I’d heard nothing but good things about Won’t You Be My Neighbor?, Morgan Neville’s new documentary about Fred Rogers. Plus, our pal Tom Junod is a featured talking head in the movie and I was excited for him to be a part of it. Tom, if you don’t know, once wrote a wonderful profile of Rogers for Esquire. It was a cover story and the issues tanked on the newsstand but Tom got the last laugh—20 years later—as Tom Hanks is currently filming a movie adaptation of Tom’s friendship with Rogers.
Then I read this generous and smart Facebook post from another friend, Peter Richmond, who is one of the most thoughtful people I know:
A while back, in magazine land, there was a sort of golden age of feature writing that anyone within shouting distance wanted to be part of, a sort-of vague tournament of heavies … sort of like back in the sixties and seventies in boxing when even if you were just Earnie Shavers or Buster Mathis or Jimmy Ellis, and not Frazier or Ali or, later, Holmes, then Tyson, you were still in a position to earn some cred. It was tons of fun to try and be in the tournament. The usual way to get a seeding was to write dramatically about dark things that would get your piece anthologized: Killer bullets, murders, murders involving killer bullets, murders involving bullets and athletes, psychopaths, sociopaths, sociopathic athletes, warehouse fires, plane crashes, a chronicle of the usual members of the march of human despair.
And it’s not that Tom Junod ever shied away from the grislysensational; I mean, when Bobbitt cut off her husband’s dick, it was Tom who went there, so. But it was also often Junod who had the talent of seeing around the bend when the rest of us only saw what was right ahead of us, and not just so he could be ahead of the storyteller game, but because, as a player in the human game, he was endlessly curious about everything. So when he came out with an extraordinary and extraordinarily good-hearted (and, as always, compelling) profile of Mr. Rogers for Esquire in 1998, it wasn’t unexpected, said the rest of us, but it was … counterintuitive. But then, that was Tom. And that’s all by way of saying that Tom’s piece directly led to Won’t You Be My Neighbor?, a movie that might be the most important documentary of my adult lifetime.
Yeah, I’m biased. I’m an extra-big believer in everything Fred Rogers believed in about the developmental stage of childhood (“Every child longs to be loved, and longs to know that they’re lovable”) (“What is essential in life is invisible to the eye”)(“Children’s outsides have changed; their insides haven’t”) and on and on … (it’s hard to take good notes in the dark) and about adulthood’s perverted ways of perverting that childhood, to try and crush it into what we think it should be. If you have children, want to have them, used to have them, well, if you don’t see this movie you … should. Tom is only one of the many wonderful talking heads here, but, trust me—you’ve gotten this far, why shouldn’t you?—this profound, and philosophic, and weepy, and religious (in the right way) and thought-provoking example of this medium is a direct—not indirect result of Tom’s vision and decision to write his story twenty years ago.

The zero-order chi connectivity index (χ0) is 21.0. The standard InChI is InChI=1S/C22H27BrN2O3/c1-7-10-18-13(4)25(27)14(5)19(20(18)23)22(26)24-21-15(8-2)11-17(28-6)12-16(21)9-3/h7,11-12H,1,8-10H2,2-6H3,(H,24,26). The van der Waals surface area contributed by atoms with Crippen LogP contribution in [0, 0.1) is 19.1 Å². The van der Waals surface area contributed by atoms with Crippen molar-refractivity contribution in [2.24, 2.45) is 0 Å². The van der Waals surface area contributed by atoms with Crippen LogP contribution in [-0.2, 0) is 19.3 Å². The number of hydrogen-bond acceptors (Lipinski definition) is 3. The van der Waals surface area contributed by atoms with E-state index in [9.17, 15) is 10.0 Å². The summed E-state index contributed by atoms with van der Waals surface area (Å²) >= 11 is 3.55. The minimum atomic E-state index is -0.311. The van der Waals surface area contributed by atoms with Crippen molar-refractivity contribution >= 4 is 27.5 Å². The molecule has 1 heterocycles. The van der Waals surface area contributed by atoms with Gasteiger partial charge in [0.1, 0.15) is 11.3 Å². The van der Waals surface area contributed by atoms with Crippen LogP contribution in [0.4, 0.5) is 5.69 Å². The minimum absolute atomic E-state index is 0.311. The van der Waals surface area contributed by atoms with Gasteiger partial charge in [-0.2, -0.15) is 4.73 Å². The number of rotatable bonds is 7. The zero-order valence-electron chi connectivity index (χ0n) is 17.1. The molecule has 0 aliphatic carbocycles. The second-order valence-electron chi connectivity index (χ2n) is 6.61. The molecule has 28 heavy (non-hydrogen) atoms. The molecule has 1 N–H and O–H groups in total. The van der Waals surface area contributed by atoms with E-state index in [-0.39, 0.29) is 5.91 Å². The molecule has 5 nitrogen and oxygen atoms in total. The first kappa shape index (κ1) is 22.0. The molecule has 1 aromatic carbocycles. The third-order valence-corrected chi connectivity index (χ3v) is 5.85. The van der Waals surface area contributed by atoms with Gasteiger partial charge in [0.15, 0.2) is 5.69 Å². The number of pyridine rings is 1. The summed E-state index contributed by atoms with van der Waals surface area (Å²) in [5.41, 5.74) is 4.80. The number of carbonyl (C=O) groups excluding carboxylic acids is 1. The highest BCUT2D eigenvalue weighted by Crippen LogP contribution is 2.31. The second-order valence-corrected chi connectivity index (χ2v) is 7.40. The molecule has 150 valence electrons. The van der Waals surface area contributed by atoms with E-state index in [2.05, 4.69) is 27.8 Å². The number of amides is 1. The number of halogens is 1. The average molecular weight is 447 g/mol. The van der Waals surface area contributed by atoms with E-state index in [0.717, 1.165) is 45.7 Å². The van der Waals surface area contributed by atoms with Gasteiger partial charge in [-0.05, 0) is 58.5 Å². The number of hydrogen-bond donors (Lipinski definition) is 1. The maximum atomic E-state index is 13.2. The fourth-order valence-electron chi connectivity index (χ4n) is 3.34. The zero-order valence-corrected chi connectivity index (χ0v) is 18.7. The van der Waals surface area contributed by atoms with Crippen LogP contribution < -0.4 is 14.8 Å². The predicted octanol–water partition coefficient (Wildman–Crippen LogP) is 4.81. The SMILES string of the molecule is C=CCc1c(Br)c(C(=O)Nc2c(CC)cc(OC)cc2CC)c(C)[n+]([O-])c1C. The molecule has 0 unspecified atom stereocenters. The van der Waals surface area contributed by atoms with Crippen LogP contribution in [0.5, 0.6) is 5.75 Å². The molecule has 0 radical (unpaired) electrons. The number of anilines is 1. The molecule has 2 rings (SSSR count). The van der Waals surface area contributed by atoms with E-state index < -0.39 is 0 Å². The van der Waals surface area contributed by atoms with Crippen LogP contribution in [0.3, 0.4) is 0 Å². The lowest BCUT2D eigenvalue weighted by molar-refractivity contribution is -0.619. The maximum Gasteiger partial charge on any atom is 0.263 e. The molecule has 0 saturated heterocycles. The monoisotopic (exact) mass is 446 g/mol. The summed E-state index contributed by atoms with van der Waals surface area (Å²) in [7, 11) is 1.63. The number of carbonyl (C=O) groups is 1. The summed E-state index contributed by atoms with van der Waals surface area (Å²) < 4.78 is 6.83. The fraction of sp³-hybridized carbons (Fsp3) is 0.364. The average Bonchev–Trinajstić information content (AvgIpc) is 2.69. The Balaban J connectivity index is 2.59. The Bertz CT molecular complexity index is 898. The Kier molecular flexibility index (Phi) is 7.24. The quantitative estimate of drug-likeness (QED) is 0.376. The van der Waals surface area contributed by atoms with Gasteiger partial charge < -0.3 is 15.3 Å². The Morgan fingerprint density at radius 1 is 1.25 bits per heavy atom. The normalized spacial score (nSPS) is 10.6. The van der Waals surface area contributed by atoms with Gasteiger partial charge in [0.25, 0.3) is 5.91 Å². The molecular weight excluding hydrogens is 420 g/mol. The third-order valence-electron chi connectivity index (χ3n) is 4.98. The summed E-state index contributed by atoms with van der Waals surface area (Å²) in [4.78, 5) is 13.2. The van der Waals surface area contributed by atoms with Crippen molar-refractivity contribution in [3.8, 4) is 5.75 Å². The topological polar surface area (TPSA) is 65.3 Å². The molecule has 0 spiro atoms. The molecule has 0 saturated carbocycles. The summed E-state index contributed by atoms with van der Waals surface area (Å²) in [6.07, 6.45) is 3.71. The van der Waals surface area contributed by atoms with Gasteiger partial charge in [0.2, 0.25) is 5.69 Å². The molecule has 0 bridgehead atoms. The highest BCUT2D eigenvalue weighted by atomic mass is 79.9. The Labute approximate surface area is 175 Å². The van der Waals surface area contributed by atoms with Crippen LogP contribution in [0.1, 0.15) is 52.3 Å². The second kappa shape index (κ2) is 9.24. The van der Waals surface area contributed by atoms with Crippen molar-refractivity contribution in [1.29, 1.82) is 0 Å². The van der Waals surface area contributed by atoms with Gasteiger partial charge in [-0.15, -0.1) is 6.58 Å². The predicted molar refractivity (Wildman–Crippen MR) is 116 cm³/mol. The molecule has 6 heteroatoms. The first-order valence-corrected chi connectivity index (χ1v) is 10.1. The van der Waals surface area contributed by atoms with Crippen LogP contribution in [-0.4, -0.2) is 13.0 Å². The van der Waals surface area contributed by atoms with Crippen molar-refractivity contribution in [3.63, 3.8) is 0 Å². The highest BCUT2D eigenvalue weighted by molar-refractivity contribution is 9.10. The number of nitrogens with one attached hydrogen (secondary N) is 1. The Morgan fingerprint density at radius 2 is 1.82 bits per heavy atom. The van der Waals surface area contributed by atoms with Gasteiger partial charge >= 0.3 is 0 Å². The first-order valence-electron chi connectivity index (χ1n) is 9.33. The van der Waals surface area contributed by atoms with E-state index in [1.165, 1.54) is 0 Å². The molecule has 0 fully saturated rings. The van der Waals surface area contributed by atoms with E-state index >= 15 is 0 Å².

Did he write the piece because he sensed the beginnings of the possibility of the calamity into which we’d descend two decades later? I have no idea. But this movie would not have happened if an award-winning guy whose stories were, in retrospect, always about examining the way we are drawn toward what we are drawn—nothing more, everything more—hadn’t said in that one story: There is a beacon of human kindness, and I think I should tell you about him. Thank you, Tom. Thank you, filmmakers. Thank you Mr. Rogers.
I went to see the movie at a late morning screening with the old PBS tote bag crowd on the Upper West Side of Manhattan. As the movie was about to start a woman sitting a few rows down passed tissues to the friend next to her and the woman seated to my right placed a couple of tissues on her lap. I don’t know why, but a willful part of me was privately resolute not to cry at Mr. Rogers just because everyone around me seemed to be preparing for the waterworks. I never even liked Mr. Rogers when I was a kid. His mellowness unnerved me. I liked the louder and more antic comedy of Sesame Street and The Electric Company.
Yeah, well, no such luck. The tears, when they arrived, came freely. But whether you cry or not, I am sure you will get something out of the movie if you have not seen it already.